Bethpage already has staged two U.S. Opens and will be the host of the 2019 PGA Championship and 2024 Ryder Cup. So naturally, there is considerable demand to play the course. 

Despite having similar weather conditions as Chicago, precluding year-round play, New York residents still only pay $65 during the week and $75 on weekends to play the Black; there is a $5 reservation fee. The rates are double for non-residents. 

“We have a lot of out-of-state people who think paying $150-160 is not a lot of money,” Rehor said. “They’re coming to see the mystique of the Black course.”

But that’s only part of it for non-residents. Bethpage Black has a tee-time reservation system that strongly favors residents. They can book tee times up to seven days in advance. 

“If you want to play the following Saturday, call the previous Saturday at 7 (a.m.),” Rehor said. “We’re usually sold out in 15 minutes.”

Non-residents have limited access via the reservation system, resulting in them getting “the dribs and drabs” in tee times, according to Rehor.

The Black, though, does make tee times available for non-residents between 6 and 7 a.m., and then one time per hour for the rest of the day. To get those times, golfers literally park in designated spots and spend the night sleeping in their cars.

“They’ve been doing it since I was a kid, and I’m 71 years old,” Rehor said. “Our system works to the point where we don’t have much complaining. People understand how it works.”

Golfers aren’t “camping out” in their cars at Torrey Pines and Harding Park. However, like Bethpage, pricing and accessibility favor local residents.

Torrey Pines has two courses, the South and North. The South course hosted the 2008 U.S. Open and will get another one in 2021. Both courses are used for the Farmer’s Insurance Open on the PGA Tour.

To play the South Course, rates are $63 during the week and $76 on weekends for residents. Non-residents, meanwhile pay $192 during the week and $240 on weekends. The North Course, which recently was renovated by Tom Weiskopf, is only $41 during the week and $52 during the weekend for residents; it is $105 and $131 for non-residents.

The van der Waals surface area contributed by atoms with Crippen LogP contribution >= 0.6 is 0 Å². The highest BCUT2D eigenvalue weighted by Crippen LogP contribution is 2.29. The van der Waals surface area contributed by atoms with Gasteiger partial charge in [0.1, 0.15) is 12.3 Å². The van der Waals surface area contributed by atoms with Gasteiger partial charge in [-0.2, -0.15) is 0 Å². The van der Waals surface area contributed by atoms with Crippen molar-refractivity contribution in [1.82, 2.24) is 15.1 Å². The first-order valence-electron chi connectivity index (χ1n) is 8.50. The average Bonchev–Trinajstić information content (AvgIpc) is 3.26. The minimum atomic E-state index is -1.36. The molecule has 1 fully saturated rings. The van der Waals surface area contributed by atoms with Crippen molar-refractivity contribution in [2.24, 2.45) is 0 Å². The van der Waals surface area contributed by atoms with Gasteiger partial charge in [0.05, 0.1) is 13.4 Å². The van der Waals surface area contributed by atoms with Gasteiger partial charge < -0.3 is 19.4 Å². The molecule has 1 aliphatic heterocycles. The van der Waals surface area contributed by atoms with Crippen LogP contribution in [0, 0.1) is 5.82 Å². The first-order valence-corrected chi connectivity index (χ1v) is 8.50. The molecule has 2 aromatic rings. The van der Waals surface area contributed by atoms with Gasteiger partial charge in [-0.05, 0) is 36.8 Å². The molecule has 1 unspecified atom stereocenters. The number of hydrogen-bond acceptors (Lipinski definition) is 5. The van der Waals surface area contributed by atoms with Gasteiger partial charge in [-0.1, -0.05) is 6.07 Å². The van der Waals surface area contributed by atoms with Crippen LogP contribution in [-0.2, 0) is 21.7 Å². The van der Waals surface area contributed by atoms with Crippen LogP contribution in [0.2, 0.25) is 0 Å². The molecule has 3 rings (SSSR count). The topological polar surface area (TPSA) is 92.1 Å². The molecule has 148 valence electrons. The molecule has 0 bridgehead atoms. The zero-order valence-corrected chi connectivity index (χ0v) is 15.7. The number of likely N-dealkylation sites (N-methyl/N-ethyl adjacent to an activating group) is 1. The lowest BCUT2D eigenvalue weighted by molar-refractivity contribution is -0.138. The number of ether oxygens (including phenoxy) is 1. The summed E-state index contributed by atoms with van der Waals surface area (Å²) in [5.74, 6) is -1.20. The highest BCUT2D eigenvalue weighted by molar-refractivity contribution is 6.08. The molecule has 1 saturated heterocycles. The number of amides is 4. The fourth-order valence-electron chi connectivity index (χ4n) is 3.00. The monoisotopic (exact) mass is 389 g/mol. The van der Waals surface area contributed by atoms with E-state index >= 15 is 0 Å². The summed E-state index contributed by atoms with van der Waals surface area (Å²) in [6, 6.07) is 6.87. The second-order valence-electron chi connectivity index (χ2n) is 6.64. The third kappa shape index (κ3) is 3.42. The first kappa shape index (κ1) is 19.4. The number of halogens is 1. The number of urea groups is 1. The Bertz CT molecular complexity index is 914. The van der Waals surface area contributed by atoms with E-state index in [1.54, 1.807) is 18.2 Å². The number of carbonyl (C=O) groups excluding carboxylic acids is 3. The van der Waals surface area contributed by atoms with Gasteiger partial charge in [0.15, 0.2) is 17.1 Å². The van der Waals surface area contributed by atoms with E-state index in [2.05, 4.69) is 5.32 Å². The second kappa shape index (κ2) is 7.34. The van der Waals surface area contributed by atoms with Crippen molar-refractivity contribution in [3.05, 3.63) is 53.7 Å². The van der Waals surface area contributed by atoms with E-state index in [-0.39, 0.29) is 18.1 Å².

Here is a link to their rates.

Local residents can book tee times up to seven days in advance. The course does have a system allowing for limited tee times to be made 8 to 90 days in advance. It comes with a $30 reservation fee for residents and $45 for non-residents. For non-residents, it really is the only way to get a tee time.

Harding Park

Harding Park is slated to host the 2020 PGA Championship and the 2025 Presidents Cup. The San Francisco course charges $55 during the week and $73 on the weekend for residents. The rates are $155 and $187 for non-residents. 

San Francisco residents also can make reservations 7 days in advance, giving them the best shot at tee times.

Here is more about Harding Park’s resident program.

Nobody expects that people will be sleeping in their cars to play the new Jackson Park-South Shore course. But as evidenced by the way Bethpage, Harding Park and Torrey Pines operate, local residents and course regulars will get the first and best shots to play the new layout. Lastly, these techniques are not unique to tournament-caliber courses. Look no further than any suburban Chicago area municipal-run course, where that town’s residents are granted discounted rates and priority booking.